Having a well-maintained shoulder can impact your throwing capabilities on the field. So, it’s important to include shoulder rotation exercises in your baseball and softball training.
One vital part of a player’s shoulder motion is the internal rotation. “Baseball (and) softball players generally lose internal rotation over time because they get strong and tight in the back of their shoulder,” says Frank Velasquez, director of sports performance for Allegheny Health Network. This ability is important because it helps to slow your arm down at the end of your throwing motion. Velasquez likens the function to a plane on a runway.
A great stretch to use for internal rotation is the “sideline sleeper stretch.” All you will need is a flat surface to lie on, making it easy to do this stretch just about anywhere.
To perform this exercise, lie on your side with your throwing arm perpendicular to your torso. Have your elbow bent at 90 degrees and your forearm in the air. Lock your shoulder in place by putting your chin into your shoulder. This chin placement, according to Velasquez, can help limit your arm’s range of motion. The less range of motion, the better the stretch on your posterior capsule.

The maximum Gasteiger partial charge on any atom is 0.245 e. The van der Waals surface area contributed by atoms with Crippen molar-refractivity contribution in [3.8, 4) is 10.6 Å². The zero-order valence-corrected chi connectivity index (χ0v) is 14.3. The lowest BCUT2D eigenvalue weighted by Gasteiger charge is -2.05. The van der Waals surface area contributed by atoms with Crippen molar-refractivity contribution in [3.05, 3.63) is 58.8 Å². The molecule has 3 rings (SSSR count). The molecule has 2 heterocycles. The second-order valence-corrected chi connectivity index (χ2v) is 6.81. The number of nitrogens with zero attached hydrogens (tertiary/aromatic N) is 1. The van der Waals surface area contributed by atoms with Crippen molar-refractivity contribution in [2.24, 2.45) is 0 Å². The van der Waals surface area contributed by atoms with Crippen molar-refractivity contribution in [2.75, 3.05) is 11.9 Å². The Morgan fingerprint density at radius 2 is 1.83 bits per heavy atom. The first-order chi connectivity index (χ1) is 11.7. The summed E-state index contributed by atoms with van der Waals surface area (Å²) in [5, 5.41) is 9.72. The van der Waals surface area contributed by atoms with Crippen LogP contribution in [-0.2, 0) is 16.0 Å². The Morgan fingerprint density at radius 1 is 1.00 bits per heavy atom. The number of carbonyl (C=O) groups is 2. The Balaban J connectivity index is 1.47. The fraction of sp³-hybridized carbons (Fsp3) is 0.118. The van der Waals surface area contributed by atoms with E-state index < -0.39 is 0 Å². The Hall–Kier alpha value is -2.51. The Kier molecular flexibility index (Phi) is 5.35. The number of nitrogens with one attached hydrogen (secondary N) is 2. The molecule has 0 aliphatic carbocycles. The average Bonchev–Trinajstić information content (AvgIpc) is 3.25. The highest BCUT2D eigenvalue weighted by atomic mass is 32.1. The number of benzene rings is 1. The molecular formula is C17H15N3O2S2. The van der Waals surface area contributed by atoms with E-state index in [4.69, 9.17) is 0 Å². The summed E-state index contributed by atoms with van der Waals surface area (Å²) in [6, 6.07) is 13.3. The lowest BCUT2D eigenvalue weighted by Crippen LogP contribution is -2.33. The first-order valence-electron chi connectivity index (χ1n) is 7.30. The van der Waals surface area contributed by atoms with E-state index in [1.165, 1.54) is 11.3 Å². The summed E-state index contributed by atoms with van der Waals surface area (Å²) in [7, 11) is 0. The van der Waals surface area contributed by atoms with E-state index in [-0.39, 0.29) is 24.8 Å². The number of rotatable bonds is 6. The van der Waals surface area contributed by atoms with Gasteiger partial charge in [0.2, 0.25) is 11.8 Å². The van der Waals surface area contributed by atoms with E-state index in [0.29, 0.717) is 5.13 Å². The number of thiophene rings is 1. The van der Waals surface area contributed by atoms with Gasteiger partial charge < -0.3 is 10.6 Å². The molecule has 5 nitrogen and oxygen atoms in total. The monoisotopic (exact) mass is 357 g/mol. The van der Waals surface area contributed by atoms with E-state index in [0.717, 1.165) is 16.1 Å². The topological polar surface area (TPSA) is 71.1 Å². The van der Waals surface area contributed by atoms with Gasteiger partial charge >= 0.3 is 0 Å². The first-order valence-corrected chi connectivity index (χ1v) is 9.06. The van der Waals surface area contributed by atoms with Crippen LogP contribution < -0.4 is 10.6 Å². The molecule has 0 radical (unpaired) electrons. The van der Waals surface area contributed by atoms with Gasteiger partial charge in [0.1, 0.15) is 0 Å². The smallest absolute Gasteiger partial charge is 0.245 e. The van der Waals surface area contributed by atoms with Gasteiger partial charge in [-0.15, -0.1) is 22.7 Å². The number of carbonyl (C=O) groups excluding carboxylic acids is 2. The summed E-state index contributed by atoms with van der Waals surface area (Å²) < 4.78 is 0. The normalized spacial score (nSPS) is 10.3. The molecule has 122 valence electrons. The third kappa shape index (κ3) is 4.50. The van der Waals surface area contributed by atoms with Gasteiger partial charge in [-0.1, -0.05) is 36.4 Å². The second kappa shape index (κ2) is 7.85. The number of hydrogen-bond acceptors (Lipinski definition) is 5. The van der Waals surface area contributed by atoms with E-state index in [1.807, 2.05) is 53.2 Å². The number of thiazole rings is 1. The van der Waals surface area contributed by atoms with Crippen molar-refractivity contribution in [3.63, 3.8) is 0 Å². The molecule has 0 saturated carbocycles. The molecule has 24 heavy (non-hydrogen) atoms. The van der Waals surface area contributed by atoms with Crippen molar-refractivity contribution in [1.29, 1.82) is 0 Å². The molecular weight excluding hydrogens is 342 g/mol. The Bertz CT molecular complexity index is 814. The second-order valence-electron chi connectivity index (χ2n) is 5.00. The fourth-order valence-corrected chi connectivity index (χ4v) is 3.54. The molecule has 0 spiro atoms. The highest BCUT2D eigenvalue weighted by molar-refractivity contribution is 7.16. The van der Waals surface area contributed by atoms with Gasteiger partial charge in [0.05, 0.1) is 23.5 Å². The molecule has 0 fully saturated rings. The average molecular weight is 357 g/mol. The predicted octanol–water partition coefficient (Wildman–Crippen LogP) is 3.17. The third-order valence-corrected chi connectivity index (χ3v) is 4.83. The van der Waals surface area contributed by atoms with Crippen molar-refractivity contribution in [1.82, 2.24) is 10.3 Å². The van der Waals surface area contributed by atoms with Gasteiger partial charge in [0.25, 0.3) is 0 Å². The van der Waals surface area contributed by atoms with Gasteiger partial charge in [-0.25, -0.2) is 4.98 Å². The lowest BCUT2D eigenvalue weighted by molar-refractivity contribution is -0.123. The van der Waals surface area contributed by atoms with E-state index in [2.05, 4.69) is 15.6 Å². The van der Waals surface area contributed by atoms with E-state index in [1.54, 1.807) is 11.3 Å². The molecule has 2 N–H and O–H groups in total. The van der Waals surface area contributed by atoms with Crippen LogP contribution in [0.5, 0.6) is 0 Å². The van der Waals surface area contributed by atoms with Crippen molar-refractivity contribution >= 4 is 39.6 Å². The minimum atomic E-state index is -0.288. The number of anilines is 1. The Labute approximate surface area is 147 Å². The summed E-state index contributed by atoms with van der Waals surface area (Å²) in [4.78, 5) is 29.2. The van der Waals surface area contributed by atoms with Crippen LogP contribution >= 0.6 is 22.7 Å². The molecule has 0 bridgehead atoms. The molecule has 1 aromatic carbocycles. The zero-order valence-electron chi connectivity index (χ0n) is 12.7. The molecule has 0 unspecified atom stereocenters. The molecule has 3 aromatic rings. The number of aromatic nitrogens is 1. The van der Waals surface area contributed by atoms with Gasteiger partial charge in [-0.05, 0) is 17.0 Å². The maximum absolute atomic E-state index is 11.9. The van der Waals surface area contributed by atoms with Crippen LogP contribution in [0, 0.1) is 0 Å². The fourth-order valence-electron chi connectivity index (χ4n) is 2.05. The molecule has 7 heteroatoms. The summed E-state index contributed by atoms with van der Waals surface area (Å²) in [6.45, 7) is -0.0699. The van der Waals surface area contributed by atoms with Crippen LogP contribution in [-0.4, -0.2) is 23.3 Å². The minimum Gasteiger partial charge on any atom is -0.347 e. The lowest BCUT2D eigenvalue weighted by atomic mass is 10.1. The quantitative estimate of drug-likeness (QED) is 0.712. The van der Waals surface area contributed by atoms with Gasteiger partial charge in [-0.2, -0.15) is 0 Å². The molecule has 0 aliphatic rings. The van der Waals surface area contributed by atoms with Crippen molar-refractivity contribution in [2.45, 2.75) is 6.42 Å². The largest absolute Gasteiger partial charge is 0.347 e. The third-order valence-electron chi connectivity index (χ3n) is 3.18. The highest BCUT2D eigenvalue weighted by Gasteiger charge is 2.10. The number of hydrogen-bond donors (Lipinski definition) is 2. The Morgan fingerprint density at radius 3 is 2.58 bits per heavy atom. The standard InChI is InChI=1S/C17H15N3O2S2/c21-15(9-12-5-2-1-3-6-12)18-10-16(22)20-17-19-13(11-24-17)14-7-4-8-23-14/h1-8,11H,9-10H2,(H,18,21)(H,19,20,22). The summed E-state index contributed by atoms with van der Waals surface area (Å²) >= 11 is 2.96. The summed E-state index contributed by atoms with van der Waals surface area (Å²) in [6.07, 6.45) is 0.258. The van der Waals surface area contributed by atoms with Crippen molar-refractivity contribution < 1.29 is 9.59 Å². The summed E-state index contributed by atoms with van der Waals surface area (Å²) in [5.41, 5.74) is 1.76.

Once your shoulder is locked in, take your free hand and pull your forearm gently toward the ground. Hold for a second or two and then release it back up to the starting position.
“We want to do that about eight to 10 times, and you want to do it after you’ve warmed up,” Velasquez notes. “So, after you do your active warmup and you’re moving around, and you’ve broken a sweat, get on the ground, get on the table and do your sideline sleeper stretch to help maintain or regain your internal rotation for your shoulder.”
Be sure to focus on stretching the shoulder of your throwing arm. While performing the sleeper stretch on both shoulders can be nice and get your body ready for the day’s activities, it is not necessary.
Don’t forget other key joint areas that need to be limbered up prior to taking the field, too. Once you’ve completed your shoulder internal rotation stretches, you can move on to your hips (Link) and thoracic spine (Link) for a well-rounded stretching routine for baseball and softball.